Since 1987, Buffalo Bill's has been whisking boxes of hot wings to the doors of Denver. Before delivery, the wings are tossed in one of 15 sauces, which range from mild and sweet to absolutely fiery, depending on if the customer wants to decimate piles of napkins. Pleasant lemon-herb and sweet-and-sour sauces share space with three types of barbecue sauce and seven different levels of hot sauce. Buffalo Bill's also delivers Pudge Bros. pizza, custom-made or in specialty variations.
Sonoda's 550 Broadway's public-facing prep area showcases chefs' chopping skills as they stuff sushi specialty rolls with creative ingredients such as jalapeño masago. For fully cooked fare, piping-hot tempuras and teriyakis nestle onto rectangular plates draped in more elegant garnishes than the Cabbage Patch Kids at prom. Amber track lighting snakes between upside-down parasols suspended overhead, and exposed-brick walls imbue the establishment with an atmosphere of industrial chic. A full bar selection soothes diners' thirsts, and full stomachs' calls for back up carry on the breeze from an outdoor patio.
Inspired by the Hawaiian term hapa, which describes a harmonious blend of Asian and American cultures, the chefs at Hapa Sushi Grill & Sake Bar strive to balance dynamic flavors with every dish. They follow traditional Japanese techniques but incorporate influences from American, Hawaiian, and Japanese cuisine to fill their lunch and dinner menus with original combinations. Kalua pork peking wraps fold around Hawaiian-style pulled pork and the Poke Don coats fresh ahi tuna or salmon in a house poke sauce and sesame seeds. Sushi rolls range from basic california and shrimp tempura rolls to original creations, such as the XXX Roll, a core of tempura asparagus wrapped in hamachi and jalapeños, seared with olive oil, drizzled with ponzu, and played by Vin Diesel.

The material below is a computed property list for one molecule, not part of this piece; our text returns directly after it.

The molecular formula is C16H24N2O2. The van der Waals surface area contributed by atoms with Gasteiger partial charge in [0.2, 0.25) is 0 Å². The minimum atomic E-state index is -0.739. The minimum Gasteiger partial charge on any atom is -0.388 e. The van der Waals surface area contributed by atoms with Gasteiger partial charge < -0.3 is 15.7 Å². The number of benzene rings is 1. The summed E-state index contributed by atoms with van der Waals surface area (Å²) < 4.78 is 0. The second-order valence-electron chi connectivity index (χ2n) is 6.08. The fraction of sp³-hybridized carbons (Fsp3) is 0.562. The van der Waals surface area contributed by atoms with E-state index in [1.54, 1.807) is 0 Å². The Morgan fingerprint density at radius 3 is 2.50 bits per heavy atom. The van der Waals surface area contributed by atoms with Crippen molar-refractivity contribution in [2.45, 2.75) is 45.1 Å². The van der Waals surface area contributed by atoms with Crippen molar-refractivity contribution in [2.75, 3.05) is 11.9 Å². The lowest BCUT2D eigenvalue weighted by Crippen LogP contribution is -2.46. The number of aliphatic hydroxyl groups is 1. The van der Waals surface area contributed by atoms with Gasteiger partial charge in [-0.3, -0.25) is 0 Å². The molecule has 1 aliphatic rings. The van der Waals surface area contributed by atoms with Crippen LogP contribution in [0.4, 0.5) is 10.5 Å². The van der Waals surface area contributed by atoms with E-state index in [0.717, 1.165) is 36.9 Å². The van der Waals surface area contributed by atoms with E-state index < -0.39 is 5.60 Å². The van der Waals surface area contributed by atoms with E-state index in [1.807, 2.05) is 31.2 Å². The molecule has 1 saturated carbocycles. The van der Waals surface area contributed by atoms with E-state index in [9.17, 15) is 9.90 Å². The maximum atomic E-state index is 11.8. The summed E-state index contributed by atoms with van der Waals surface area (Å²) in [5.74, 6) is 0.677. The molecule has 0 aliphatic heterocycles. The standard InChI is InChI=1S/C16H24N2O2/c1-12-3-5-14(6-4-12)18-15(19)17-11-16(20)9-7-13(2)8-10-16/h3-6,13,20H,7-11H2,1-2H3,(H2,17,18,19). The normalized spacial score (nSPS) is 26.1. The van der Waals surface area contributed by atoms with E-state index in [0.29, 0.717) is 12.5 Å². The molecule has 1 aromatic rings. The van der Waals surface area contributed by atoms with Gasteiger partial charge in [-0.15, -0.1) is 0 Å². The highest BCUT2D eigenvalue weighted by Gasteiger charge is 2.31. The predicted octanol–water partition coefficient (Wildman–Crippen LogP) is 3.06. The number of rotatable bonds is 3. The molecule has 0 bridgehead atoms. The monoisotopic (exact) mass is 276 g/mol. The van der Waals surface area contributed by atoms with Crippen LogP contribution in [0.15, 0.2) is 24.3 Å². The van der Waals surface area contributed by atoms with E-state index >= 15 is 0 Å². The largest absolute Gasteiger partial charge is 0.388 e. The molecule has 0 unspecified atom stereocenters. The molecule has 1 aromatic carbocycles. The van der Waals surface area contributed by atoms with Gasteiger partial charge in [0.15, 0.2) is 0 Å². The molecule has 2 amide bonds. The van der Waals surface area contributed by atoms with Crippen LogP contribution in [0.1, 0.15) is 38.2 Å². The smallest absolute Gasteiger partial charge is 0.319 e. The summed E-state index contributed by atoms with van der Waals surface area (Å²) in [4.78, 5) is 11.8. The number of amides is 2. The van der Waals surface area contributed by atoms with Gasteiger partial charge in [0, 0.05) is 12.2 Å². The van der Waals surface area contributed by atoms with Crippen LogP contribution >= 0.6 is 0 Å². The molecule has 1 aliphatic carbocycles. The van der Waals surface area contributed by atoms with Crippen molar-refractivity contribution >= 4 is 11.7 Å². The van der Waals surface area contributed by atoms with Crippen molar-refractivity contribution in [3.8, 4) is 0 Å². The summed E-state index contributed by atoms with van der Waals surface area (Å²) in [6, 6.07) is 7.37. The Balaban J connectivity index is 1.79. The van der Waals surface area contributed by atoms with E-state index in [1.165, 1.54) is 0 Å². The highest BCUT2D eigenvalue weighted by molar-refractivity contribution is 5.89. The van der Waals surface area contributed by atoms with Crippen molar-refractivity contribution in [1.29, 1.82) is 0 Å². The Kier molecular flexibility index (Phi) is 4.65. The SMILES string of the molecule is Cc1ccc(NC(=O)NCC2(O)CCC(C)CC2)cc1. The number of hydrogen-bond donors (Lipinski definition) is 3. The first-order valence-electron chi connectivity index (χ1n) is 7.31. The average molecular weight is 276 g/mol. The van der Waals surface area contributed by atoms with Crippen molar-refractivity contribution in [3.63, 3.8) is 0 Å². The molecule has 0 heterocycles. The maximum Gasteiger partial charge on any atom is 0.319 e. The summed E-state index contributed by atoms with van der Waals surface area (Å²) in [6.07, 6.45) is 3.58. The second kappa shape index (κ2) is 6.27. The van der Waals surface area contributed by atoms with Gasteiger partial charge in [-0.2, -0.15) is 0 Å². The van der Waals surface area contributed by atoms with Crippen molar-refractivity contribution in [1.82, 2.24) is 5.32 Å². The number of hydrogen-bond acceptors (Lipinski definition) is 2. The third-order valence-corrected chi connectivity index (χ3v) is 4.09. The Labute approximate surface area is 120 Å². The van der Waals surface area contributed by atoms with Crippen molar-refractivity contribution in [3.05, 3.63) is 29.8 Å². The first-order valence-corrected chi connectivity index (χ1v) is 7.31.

Nearing the three-decade mark since opening its first store, Kokoro cooks up quick and tasty Japanese meals using fresh, never-processed ingredients, including Colorado-grown co-op vegetables whenever possible. Many of those meals feature a secret teriyaki sauce, such as the Kokoro Bowl—a fusion of juicy beef, teriyaki chicken, and veggies—which reigns as the restaurant's most popular bowl. Kokoro—whose loose translation is “heart” and points to the staff’s passion—also provides a drive-thru option, extending the same courteous, full-service experience even for the demanding task of accommodating the governor’s motorcade.
Widely agreed upon as a good food to eat when you're hungry, a sushi dinner is more than an opportunity to practice your chopstick skills. For just $10, you get $25 worth of sushi, sake, and Japanese home-cooking at Sushi Tazu. It's a perfect choice for business lunches, romantic dinners, and romantic business brunches.